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Kung Fu Belt Ranking

April 28, 2017 / in News / by Tim Kittelstad

Kung Fu in its origins does not have any sort of belt system. The Chinese would wear sashes whether they trained martial arts or not. Sashes were used to help with carrying day to day odds and ends. So then why do you see modern day (typically American) Kung Fu Belt Ranking used by schools? The main reason is here in American we feel the desire to achieve or attain very strongly.

Kung Fu Belt Ranking: Goals

Karate and Tae Kwon Do as businesses have flourished in America. This is partially due to their dynamic movements but also due to their ranking. Attaining a Black Belt brings with it not only a social recognition but also sense of accomplishment. Setting short term goals and hitting them on the way to a larger goal is the key to achieving long term success in anything. Since these systems already had these concepts in place their transition to America was very fruitful.

Kung Fu (Wing Chun in particular) while popular hasn’t been able to reach the same level of success. Since Wing Chun is a conceptual art it is very hard make the teaching uniform. Without a standard it is difficult to reward someone for their achievement. This concept is difficult for Americans, generally speaking, to let go of and stick to for a long period.

The need to feel achievement is not only reason, after all american’s are used to instant gratification. Technology is a big part of that. If a student trains for years on end and feels no achievement or sense of accomplishment their spirit can get dampened. As a result of our culture conditioning us many masters decided to implement something to combat that.

Sifu och wing chun: Belts and curriculum

5th level Master, Sifu Och has been able to create a curriculum and belt system that works very well. The belts provide short term goals that are attainable within 3 months for the lower ranks. As a student progresses the term in between ranks increases and the amount of material grows.

Sashes

Sifu has broken up he stages to a Black Sash into 4 main sections. Subsequently, he then broke those sections into smaller sub sections. Shirt Colors divide the main sections: White (beginner), Blue (intermediate), Red (advanced), Black (Sifu). The Sections within those shirt colors are divided again by sashes:

White Shirt

  • No Belt
  • White
  • White Black
  • Yellow
  • Yellow White
  • Yellow Black
  • Orange
  • Orange White
  • Orange Black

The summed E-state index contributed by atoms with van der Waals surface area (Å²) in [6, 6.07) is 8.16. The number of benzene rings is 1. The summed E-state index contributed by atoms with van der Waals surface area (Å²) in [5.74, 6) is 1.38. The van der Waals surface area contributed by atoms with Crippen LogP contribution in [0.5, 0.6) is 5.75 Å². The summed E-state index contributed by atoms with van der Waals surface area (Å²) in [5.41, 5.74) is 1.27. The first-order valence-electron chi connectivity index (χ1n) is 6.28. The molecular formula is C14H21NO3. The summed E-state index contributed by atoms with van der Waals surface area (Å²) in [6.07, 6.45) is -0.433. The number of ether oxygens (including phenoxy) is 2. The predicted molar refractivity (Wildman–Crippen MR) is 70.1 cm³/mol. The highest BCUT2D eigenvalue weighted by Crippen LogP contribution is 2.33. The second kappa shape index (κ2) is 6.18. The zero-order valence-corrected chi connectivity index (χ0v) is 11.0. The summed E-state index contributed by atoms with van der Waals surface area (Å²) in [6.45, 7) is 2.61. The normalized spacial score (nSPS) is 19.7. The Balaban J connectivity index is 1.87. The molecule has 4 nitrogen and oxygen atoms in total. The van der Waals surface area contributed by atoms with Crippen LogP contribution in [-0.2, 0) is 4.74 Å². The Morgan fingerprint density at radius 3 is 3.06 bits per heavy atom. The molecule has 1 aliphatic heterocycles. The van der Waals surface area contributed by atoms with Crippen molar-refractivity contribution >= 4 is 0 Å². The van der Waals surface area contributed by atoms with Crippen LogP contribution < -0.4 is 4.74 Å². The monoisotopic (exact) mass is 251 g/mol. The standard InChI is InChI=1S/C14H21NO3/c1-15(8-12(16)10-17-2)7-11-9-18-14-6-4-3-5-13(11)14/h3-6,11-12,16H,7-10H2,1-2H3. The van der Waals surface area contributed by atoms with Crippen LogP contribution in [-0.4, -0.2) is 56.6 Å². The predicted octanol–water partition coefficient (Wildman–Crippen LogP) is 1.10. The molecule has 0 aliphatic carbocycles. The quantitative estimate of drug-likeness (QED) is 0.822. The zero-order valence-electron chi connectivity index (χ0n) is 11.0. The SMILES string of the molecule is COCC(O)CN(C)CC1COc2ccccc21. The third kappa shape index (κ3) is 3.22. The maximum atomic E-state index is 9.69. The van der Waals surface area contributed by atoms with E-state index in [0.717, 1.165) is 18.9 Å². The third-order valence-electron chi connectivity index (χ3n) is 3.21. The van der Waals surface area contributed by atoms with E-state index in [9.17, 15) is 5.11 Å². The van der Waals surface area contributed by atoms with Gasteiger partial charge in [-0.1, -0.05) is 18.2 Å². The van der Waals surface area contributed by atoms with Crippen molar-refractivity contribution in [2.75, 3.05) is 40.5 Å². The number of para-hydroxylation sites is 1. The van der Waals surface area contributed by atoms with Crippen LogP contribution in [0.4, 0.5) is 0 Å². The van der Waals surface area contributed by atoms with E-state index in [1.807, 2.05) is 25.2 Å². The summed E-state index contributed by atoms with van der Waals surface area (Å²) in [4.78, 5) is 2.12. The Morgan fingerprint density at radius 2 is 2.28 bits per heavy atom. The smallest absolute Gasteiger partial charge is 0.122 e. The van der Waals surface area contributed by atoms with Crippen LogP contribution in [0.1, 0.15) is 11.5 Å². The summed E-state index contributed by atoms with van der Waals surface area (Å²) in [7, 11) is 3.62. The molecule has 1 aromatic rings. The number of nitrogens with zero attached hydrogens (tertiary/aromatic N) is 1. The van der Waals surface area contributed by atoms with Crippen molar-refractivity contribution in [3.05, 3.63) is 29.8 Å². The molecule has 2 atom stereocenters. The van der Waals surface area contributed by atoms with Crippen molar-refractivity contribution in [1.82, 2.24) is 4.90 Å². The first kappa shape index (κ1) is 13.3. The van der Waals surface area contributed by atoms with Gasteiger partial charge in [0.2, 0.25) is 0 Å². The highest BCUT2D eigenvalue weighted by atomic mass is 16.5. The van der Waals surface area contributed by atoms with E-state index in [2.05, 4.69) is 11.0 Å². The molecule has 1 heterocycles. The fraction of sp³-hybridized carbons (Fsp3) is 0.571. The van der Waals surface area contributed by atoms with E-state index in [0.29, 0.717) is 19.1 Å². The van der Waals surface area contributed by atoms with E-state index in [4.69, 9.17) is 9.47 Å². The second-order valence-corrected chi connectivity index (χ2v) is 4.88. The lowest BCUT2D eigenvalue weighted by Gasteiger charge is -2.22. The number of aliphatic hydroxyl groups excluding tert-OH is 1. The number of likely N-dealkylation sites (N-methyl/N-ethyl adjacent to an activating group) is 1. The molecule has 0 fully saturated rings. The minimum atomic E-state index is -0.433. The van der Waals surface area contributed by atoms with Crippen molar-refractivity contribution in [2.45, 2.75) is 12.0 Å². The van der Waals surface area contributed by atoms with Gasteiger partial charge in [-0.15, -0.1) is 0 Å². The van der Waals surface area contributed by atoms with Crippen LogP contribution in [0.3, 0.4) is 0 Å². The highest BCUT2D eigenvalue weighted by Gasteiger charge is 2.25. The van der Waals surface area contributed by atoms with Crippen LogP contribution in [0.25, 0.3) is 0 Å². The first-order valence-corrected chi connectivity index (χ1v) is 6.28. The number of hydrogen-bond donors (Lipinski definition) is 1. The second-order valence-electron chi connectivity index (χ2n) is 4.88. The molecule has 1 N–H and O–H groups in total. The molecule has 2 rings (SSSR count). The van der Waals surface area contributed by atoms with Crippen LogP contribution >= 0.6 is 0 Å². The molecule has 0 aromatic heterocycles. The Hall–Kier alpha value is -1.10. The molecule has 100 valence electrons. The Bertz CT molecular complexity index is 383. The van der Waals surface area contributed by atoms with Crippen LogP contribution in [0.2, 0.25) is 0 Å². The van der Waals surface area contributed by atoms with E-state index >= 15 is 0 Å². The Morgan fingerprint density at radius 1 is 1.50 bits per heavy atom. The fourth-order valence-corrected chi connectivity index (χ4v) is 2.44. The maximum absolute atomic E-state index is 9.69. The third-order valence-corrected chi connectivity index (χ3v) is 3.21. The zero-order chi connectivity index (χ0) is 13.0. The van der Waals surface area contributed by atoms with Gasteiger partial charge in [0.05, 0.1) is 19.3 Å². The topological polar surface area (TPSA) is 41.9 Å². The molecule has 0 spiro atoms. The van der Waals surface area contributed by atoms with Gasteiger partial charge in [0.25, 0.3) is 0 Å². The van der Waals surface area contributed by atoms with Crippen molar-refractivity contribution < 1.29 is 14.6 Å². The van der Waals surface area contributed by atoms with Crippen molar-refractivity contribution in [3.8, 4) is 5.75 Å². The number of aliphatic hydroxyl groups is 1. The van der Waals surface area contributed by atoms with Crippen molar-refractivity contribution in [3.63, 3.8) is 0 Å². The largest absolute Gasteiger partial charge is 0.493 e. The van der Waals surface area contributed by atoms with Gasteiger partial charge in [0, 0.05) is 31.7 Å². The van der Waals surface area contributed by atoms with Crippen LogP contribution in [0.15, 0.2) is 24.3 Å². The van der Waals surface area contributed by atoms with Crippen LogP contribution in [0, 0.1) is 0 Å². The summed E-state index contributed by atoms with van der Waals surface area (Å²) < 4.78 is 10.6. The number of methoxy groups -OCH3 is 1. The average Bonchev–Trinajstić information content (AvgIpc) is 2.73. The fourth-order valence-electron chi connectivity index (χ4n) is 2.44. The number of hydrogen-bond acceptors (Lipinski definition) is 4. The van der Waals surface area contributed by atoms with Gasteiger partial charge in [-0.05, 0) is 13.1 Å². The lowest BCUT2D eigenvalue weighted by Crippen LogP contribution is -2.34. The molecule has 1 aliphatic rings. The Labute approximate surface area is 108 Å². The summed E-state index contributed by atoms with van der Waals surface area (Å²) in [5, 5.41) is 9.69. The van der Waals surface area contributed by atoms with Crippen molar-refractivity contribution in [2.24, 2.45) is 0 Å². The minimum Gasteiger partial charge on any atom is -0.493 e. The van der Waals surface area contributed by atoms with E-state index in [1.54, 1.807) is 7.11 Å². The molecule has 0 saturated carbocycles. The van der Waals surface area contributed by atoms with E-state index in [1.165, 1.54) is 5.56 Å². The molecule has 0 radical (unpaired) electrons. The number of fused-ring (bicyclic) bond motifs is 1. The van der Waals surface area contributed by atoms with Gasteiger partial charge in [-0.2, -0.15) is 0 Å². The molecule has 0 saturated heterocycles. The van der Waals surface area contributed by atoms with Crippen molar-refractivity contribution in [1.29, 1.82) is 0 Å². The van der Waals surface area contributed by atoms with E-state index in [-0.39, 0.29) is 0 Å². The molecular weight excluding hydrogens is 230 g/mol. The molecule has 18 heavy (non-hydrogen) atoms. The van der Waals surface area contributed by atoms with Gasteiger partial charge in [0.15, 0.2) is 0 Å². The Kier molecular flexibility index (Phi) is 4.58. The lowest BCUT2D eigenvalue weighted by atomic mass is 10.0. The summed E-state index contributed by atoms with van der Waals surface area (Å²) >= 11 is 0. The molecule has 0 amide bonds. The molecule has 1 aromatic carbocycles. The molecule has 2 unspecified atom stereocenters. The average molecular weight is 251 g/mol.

The above list about a year to year and a half of training depending on how hard someone pushes.

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Curriculum

Sifu Och uses a rotating curriculum. We group students together by their main sections and have them all work on the same material. For example: if you have a white shirt, whether you are a white black belt, or a yellow white belt, you will all work on 1 of the 5 sections going towards blue shirt. As a result we accomplish a couple of different goals.

First, brand new students are able to work with more experienced students. It is not wise to pair up two brand new students with each other. The old adage, “blind leading the blind” applies perfectly. Neither of them know the techniques but more importantly they do not know how to help the other person train the technique. Having that person a few steps ahead of you when you start out as a partner can make the difference in someone staying or not.

Second, it keeps things fresh. We are able to continue to challenge students who are unable to actually make it to testing. Instead going over the same material again and again, they are able to go over new things and continue growing until they are able move to the next level. As a result of this, students also get a good review of the material once it cycles back around. This ensures that the material is well known before graduating to the next big section.

American Kung Fu

Even though traditional Kung Fu does not use any sort of ranking system, there can be great benefits to having them. Goals and purpose bring a powerful dynamic to ones training.

 

 

Tim Kittelstad

Tim Kittelstad

Originally from Lakeland Florida, Timothy Kittelstad always sought to be the best at what he did. Until a knee injury, he pursued a professional soccer career which ended in 2011. Once he found Sifu Och Wing Chun, he discovered a new home for his passion and drive. He views Sifu Och Wing Chun as both a place where he can learn under a great Sifu, and also study and practice one of the most effective combat systems in the world. Timothy now serves as the Manager at Sifu Och Wing Chun and not only pours his time and passion into his own training, but also to everyone who walks through their doors.
Tim Kittelstad